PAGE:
- the power within you (centering): I was chatting to a friend about this at the weekend, but one of the greatest things you can do for yourself as a runner is to return to zero and centre yourself. For me this means getting my posture in check - making sure I'm upright and have good form pulls me back to a positive place, but for other people it could be getting their breathing under control. Whatever it is, it's those little tricks that get you back in the game when the going gets tough.

- self transcendent moment: take yourself out of the spotlight for a moment and remember the big emotional reasons why you run. What led you to running? For me it was overcoming a really difficult situation in my personal life, and each time I run I give a little prayer of thanks for how far I've come, all thanks to running. It could be that you're raising money for a charity that's important to you, and each mile you run brings you closer to that important goal, so you keep that in mind and use it to motivate you through tough moments. Another trick is to dedicate each mile to someone important in your life, and you want to run the best you can for each special person.

- psychological planning: this is all about building a pre-race routine that works for you and leaves you feeling focused and positive. It takes a bit of trial and error (like all these tips here), but once you've worked out the formula that works for you it's rinse and repeat to success! 


All these tips take a bit of practice, and there's no one size fits all, but once you've mastered your mind and worked out what works for you, then you'll be flying! Remember, we're all performance athletes, and psychology is an important part of making it happen and enjoying your sport!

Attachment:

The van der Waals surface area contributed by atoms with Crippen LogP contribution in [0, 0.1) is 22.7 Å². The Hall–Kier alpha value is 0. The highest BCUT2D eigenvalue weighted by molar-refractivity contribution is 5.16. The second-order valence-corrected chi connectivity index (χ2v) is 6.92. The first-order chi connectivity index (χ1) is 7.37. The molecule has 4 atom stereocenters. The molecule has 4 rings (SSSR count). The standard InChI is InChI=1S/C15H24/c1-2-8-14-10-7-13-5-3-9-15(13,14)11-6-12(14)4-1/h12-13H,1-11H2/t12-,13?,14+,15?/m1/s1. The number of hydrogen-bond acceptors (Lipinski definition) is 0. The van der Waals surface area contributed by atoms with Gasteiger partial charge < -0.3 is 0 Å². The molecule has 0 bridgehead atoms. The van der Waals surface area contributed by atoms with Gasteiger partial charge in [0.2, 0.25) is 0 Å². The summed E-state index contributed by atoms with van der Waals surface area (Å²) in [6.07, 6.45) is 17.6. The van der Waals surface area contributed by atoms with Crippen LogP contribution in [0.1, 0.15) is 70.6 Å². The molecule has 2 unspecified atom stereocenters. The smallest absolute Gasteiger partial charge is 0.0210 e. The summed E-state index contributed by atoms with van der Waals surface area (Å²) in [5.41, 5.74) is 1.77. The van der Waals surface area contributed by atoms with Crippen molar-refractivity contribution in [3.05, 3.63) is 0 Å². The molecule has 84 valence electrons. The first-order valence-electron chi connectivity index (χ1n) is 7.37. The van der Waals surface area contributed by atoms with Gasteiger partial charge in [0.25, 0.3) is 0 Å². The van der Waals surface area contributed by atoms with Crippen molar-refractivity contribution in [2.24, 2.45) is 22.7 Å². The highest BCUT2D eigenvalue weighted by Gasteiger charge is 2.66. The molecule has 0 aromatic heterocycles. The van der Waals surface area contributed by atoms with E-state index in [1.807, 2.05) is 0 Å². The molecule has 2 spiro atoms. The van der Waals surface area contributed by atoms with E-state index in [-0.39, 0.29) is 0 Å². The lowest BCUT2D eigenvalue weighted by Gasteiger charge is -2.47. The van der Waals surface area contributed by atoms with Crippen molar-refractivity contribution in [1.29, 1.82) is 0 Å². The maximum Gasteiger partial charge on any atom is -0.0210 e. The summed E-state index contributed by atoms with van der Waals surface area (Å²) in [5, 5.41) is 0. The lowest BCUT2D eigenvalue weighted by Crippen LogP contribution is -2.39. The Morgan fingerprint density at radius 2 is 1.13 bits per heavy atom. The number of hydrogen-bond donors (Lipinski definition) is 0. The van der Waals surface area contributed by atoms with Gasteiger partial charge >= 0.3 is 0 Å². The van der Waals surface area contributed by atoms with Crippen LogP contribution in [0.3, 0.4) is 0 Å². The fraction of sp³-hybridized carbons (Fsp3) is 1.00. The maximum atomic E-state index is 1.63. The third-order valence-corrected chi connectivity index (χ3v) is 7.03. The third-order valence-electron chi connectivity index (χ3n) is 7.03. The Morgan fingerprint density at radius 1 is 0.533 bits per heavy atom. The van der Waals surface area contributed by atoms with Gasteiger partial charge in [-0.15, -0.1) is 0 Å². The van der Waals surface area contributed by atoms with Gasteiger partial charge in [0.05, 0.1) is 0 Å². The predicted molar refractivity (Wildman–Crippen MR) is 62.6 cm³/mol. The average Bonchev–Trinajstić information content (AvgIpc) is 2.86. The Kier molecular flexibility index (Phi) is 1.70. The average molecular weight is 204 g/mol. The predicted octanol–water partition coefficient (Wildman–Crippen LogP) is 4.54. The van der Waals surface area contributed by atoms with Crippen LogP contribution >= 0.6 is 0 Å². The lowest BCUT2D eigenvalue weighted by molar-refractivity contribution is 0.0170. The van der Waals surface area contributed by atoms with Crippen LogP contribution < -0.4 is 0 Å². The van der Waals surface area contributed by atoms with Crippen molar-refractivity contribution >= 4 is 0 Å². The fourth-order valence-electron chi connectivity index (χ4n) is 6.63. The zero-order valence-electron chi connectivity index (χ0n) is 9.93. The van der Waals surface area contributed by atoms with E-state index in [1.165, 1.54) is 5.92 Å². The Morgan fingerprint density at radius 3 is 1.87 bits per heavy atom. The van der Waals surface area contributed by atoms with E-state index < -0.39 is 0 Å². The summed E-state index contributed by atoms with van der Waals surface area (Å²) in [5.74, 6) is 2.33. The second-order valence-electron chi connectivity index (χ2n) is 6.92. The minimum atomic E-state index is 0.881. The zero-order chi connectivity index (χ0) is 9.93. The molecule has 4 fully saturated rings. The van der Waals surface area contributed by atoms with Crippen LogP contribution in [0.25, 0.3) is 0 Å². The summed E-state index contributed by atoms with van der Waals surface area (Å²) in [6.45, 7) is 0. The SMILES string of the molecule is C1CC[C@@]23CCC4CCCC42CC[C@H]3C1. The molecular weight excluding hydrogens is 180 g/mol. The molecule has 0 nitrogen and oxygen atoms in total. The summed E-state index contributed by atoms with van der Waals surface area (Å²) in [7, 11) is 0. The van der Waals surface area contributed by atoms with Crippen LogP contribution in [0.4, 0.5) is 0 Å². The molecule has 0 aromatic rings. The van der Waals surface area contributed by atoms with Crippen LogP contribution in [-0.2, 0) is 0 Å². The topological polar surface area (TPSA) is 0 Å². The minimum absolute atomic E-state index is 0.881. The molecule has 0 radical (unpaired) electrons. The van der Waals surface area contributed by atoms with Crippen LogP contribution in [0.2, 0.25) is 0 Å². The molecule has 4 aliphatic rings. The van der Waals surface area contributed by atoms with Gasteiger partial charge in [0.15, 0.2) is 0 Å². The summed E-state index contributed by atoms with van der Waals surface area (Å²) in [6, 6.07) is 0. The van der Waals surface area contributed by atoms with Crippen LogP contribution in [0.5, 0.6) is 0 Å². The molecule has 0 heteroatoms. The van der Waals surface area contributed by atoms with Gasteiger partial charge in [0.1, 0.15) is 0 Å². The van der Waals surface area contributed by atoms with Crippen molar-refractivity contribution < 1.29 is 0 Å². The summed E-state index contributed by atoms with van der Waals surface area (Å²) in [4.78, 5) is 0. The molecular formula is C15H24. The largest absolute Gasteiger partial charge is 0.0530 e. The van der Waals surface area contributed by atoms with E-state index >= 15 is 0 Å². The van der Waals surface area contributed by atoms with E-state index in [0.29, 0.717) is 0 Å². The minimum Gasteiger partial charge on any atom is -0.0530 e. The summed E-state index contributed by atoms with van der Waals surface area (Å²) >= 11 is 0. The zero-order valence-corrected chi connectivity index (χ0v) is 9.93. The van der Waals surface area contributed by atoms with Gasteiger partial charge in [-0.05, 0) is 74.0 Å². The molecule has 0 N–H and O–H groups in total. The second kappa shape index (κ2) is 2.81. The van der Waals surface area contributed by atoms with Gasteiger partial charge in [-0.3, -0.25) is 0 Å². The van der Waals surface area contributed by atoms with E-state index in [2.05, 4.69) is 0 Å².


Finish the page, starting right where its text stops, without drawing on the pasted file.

**I'm an ambassador for London Winter Run and would like to thank them for the opportunity to catch up with Tom and talk all this through.

**image: Anna Rachel Photography

2017 In Reveiw


2017 has been a bit of an epic year, so much has gone on and my life has changed so much that I reckon I'd forget it all if I didn't write it down (and even then I imagine there'll be things that I forget!).

I came out about my mental health

In January, after a tricky few months where my anxiety had become increasingly debilitating, I made the decision to start taking medication to help manage my anxiety. It was something that I'd avoided for a long time, but as things became worse I decided it was time to try something different. It was a massive turning point for me and I finally felt like I was taking real ownership of my health, which really encouraged me to start talking more openly about my condition. The other thing that got me to open up was the reaction I had to the first type of medication I was prescribed! At the time I wasn't actually that fazed, probably because I was so out of it, but over time I've really started to appreciate the seriousness of the situation. However, it hasn't put me off medication - nearly 12 months on I am still taking meds to manage my anxiety, and I am likely to continue to do so for awhile to come. The thing about anxiety medication is that it isn't as simple as popping a pill and you're better. You need to work closely with your doctor to find the right treatment for you, including which of the many medications available might/might not be a good fit. I've never been shy about my love for the NHS, but in the last year the treatment I've received has been amazing - caring, compassionate and crucially empowering, and it's that sense of empowerment that has prompted me to talk more and share my experiences, which you can read more about here.